Do it faster, do it cheaper and do it greener than before.
Transit authorities face these increasing pressures every day, charged with supporting local and regional economic growth by moving human capital more efficiently than other metropolitan areas. Rail transporation is benefitting from a series of new technologies that save energy, reduce maintenance costs and improve the passenger experience.
Catenary-free operation (CFO) is driven by the desire to improve aesthetics. Wires and supports blemish the view of historic or architecturally pleasing urban locations, and municipalities and transit authorities would love to eliminate them as much as possible. Introduced about four years ago in Europe, CFO is gaining traction here as technology improves.
Catenary-free gains ground in North America
Henry Wesling, in the business development department of Bombardier Transportation’s propulsion group, said battery power is the most popular CFO method. The company last fall contracted with Saft to provide batteries for 26 five-car EMU train sets for use in the south of England.
Batteries are typically charged in a wayside overnight, then use regenerative braking technology to recharge during runs. Additional charging stations can be set up at stations with a single, unobstrustive catenary for quick refreshers along the way. Wesling said batteries can power a train for 2-3 miles before recharging is necessary.
There isn’t a maintenance cost associated with a battery, Wesling said, but they are expensive to replace and their shelf life depends greatly on the care they’re given. Optimizing cooling and heating cycles, and charging/discharging cycles, can allow a battery to last up to eight years. And by then, advances in battery technology are likely to reduce their size — they usually sit on the roof of a car — and provide even greater efficiency.
The Southest Pennsylvania Transit Authority — SEPTA — does not have CFO for its eight light rail/trolley routs or its 13 regional rail lines, and has no plans to go wireless at any time in the near future. But the organization is combining a series of advanced technologies to not only save and store energy, but generate revenue.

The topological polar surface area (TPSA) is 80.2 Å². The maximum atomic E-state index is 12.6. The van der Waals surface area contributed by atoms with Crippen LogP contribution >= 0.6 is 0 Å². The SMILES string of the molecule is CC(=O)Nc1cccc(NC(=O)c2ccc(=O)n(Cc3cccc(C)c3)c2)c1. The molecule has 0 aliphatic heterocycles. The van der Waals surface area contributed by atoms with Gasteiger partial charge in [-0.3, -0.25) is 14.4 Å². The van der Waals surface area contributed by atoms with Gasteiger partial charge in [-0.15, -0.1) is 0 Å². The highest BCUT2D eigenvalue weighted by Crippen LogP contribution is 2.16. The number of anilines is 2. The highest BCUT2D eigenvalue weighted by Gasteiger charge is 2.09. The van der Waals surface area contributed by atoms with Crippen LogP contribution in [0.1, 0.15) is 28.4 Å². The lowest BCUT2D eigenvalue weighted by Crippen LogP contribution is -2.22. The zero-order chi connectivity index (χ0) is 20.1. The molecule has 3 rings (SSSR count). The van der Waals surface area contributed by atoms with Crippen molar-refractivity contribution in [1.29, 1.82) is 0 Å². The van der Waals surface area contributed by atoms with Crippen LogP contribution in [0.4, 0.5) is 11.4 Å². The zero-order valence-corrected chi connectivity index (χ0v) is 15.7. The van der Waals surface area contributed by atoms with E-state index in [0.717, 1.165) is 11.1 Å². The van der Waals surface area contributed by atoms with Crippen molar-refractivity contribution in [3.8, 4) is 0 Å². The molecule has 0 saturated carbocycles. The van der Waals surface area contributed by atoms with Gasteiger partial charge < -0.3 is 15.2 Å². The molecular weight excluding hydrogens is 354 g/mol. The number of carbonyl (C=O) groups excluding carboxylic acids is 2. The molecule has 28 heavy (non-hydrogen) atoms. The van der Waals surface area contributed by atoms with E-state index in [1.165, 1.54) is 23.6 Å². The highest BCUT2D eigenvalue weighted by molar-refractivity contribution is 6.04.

The process starts with regenerative braking, capturing the heat energy produced when the trains slow and stop. But instead of simply using that power to feed the train or nearby trains, SEPTA eyed a larger opportunity.
Using a 400 megawatt battery from Saft and a controller produced by ABB Envitech stored together at a wayside, SEPTA captures the regenerative braking power for two purposes. First, it helps power the wayside and cuts energy costs. Andy Gillespie, SEPTA’s chief engineer, said the substation uses 12-13 percent less electricity than before.
SEPTA also uses the stored energy for frequency regulation, essentially selling power on an as-needed basis to PJM Interconnect, which coordinates the movement of power in 13 states on the East Coast. PJM needs to keep its power grid balanced between supply and demand, a process made more challenging by the use of alternative — and wildly variable — sources such as wind and solar power. The energy from SEPTA’s wayside energy storage is more reliable than alternative energy and quicker to access than traditional forms. Hence, it’s something PJM will pay for.
According to a blog on its website, SEPTA anticipates generating as much as $250,000 a year from frequency regulation and other demand response programs.
Gillespie said SEPTA hopes to install a second battery by the end of 2014, and eventually have 10-15 units installed across the network.
Supercapacitors gain traction
A similar project was installed in Portland this October, using a supercapacitor, instead of batteries, to store and then use regenerative braking power. Siemens’ Sitras SES storage unit will not actually be functional until 2015, when the TriMet system’s new Portland-Milwaukie line opens. The TriMet system has long used regenerative braking power, but now this power will be stored to maintain a constant voltage across the entire network, which expands to 60 miles when the new line opens.